This is a special interview with Marc St-Pierre, the collection curator of the National Film Board of Canada. We heard about the bright journey of the animation unit at NFB that have been realizing great animated short films, cultivating the expressive diversity of animation. We hope that this article could be an insightful reference for you to learn about NFB as a potential partner for your future animated film project.

Interview with Marc St-Pierre

Hideki Nagaishi (HN): Could you please briefly let us know the history and mission of the animation studios at NFB?

Marc St-Pierre: In 1942, Norman McLaren was recruited by founder John Grierson to create an animation unit at the National Film Board of Canada, where the primary mission was straightforward and urgent: McLaren and his team produced short films to support Canada’s role in the Second World War.

McLaren was a visionary. He and his team used a creative approach and a rich palette of styles, so by the time the war was over, there was a tradition of experimentation that would blossom in peacetime. Led by McLaren on his own films, Evelyn Lambart, René Jodoin, George Dunning, Grant Munro and others pushed boundaries across a range of animation techniques, including abstract direct animation, stop-motion/pixelation and more.

At the same time, in the ’50s and ’60s there was a successful parallel development, quite apart from this auteur approach. Inspired by the comic style of UPA cartoons, NFB animation became a source of great animated comedies by a new crop of young Canadian animators, such as Gerald Potterton and Kaj Pindal.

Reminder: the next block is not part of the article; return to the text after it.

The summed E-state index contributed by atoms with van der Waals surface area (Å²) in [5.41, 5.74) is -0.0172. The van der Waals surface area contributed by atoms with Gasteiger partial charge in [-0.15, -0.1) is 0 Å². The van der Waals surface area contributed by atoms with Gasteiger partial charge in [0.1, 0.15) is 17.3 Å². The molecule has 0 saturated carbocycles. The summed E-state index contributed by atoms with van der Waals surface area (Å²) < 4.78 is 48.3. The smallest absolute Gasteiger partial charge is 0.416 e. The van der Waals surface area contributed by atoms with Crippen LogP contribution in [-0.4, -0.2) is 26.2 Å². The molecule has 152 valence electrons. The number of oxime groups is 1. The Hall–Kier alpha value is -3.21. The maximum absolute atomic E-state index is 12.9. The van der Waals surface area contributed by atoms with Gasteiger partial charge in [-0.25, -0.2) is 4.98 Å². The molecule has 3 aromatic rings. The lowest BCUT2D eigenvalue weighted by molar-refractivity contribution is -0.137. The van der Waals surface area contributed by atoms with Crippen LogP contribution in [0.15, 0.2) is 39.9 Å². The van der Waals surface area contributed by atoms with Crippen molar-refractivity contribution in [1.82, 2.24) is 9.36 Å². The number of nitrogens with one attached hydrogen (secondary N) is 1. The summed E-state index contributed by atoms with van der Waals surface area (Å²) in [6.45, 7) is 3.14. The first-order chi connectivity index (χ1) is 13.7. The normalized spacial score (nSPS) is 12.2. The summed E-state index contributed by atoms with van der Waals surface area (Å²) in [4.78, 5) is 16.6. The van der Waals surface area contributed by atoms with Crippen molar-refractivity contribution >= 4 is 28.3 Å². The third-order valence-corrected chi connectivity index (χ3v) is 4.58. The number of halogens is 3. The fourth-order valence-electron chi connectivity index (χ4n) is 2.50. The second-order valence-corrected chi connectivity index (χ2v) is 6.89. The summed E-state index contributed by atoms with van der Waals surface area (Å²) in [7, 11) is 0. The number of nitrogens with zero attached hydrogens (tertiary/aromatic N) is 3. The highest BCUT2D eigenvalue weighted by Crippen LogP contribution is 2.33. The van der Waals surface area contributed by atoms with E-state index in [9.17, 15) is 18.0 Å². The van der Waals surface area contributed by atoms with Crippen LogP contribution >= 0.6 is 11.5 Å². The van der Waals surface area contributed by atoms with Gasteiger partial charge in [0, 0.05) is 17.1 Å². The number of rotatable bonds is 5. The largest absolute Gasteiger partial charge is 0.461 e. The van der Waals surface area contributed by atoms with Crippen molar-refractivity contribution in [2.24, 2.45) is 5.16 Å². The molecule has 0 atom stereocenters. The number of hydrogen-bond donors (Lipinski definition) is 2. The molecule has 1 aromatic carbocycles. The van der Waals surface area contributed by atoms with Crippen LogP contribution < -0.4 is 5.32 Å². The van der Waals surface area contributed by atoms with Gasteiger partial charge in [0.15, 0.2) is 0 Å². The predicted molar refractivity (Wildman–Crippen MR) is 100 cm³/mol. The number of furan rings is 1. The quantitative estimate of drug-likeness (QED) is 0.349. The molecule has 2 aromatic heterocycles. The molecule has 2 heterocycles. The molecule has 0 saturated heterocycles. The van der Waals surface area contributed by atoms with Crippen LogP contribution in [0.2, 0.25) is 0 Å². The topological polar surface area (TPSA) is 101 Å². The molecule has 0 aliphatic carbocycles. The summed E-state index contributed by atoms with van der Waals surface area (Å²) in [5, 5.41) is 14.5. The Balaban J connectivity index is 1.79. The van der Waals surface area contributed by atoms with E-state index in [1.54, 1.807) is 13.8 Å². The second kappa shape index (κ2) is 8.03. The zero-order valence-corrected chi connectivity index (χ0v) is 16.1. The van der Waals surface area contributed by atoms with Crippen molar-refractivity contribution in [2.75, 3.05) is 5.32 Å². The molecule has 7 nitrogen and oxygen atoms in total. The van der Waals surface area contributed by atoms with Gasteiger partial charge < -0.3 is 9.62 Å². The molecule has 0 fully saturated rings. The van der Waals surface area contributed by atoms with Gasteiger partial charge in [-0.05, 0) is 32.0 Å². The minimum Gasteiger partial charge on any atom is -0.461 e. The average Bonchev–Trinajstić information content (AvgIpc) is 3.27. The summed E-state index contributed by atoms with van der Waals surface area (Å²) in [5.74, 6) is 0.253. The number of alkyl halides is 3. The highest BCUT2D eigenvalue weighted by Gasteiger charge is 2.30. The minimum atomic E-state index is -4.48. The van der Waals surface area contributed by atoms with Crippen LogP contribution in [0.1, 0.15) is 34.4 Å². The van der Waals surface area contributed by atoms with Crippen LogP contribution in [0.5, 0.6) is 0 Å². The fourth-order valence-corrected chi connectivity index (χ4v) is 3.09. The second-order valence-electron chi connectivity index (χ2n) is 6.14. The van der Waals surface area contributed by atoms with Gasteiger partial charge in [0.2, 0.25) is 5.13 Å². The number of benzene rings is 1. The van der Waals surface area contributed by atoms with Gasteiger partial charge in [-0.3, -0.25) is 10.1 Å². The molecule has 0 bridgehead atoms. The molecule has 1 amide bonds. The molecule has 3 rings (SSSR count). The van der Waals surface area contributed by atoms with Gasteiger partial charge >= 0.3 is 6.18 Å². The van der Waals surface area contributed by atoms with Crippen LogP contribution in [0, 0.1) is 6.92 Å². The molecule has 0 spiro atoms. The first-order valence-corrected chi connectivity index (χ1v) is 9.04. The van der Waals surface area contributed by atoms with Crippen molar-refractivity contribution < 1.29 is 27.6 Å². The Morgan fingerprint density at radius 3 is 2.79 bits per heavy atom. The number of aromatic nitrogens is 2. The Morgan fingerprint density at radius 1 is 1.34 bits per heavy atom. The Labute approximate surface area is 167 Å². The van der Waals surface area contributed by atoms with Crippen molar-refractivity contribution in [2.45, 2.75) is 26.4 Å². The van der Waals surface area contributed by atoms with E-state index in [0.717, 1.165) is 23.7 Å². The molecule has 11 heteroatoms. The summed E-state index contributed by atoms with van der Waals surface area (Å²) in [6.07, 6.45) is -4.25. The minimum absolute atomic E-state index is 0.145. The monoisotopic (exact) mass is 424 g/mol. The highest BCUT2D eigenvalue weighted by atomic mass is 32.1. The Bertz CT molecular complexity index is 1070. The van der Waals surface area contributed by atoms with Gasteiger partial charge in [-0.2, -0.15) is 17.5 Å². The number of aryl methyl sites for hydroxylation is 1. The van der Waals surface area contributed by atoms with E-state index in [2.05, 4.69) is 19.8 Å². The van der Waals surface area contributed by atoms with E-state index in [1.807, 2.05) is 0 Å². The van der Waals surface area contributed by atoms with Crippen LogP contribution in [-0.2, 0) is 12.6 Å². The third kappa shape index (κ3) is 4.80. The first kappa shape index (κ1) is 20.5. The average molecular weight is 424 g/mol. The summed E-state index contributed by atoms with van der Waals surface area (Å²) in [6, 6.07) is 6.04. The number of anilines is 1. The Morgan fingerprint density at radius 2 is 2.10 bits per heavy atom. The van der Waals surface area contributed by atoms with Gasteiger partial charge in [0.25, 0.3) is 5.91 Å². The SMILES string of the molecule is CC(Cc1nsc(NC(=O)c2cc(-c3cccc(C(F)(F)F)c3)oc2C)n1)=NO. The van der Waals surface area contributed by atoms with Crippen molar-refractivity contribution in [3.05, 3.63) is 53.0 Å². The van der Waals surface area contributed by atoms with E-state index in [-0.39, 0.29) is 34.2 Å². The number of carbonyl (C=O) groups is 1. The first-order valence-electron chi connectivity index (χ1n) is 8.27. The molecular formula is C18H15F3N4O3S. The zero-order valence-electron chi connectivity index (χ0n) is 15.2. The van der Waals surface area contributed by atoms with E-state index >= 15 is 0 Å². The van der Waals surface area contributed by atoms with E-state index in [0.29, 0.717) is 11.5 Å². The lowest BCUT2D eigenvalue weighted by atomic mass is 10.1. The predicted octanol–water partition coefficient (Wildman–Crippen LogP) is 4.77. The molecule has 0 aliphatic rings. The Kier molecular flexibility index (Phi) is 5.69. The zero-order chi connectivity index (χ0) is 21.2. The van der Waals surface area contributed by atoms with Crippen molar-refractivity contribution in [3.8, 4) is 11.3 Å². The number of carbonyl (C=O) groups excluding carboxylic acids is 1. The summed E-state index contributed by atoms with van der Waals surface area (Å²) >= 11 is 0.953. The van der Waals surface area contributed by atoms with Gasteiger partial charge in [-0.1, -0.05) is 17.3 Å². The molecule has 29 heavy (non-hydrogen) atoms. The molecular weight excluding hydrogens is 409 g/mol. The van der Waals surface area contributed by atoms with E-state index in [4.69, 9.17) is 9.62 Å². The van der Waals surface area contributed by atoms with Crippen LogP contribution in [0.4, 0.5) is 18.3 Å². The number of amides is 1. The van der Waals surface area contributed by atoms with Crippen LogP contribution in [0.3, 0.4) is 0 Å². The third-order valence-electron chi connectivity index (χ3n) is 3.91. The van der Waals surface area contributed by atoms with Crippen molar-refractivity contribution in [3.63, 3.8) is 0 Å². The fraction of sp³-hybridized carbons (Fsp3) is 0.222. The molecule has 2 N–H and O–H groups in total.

In 1966, former McLaren recruit René Jodoin founded the NFB’s French-language animation studio. This led to yet another explosion of creativity, as francophone artists could now work in their own language. As a Quebec national cinema was taking shape, Jodoin’s new studio provided animators across French-speaking Canada with a vital new environment for self-expression.

The French studio has played a vital role in keeping pinscreen animation alive. It was also a trailblazer in another way, working with computer animation pioneer Peter Foldès in the 1970s, then setting up its own computer animation unit. On the English side, the NFB would go on to explore new possibilities in hand-drawn stereoscopic 3D animation.

Canada is a diverse country and it’s vital that NFB storytelling is rooted in every region. The NFB began an important phase of decentralization in the 1970s, one that had rich results for animation when the Winnipeg studio, under Ches Yetman, worked with iconoclastic talents like Richard Condie and Cordell Barker.

In the ’70s and ’80s, women’s filmmaking became a vital force at the NFB, and animation was no exception. The pioneering work of Eve Lambart helped pave the way for distinguished filmmakers like Caroline Leaf, Michèle Cournoyer and Janet Perlman, and today, such directors as Wendy Tilby, Amanda Forbis and Torill Kove.

The NFB in this century remains committed to being an innovator and talent incubator.

Each year, initiatives for emerging animators play a key role in giving new filmmakers the chance to create their first professional works. Oscar nominee Patrick Doyon is just one example.

The NFB has also committed itself to transforming its relationship with Indigenous Peoples, producing acclaimed animated films by Indigenous directors, including Inuit artist Asinnajaq.

HN: Could you please provide a brief introduction on all of NFB’s activities in animation to our readers?

Marc St-Pierre: The NFB has two dedicated animation studios. The NFB French Program’s Animation Studio remains based in Montreal. On the English side, animation and interactive creation have been merged into the Animation & Interactive Studio, with production centres in both Montreal and Vancouver.

Animated works are also being developed at NFB studios across the country, often working in co-production with an NFB animation studio.

In addition to 100% in-house productions, national and international co-productions have become another key avenue of creation, working with talented partners who bring their own innovative stories and animation styles. Aided by new technology, collaborations lead to a vital exchange of knowledge and Canada’s animation tradition is broadened and enriched.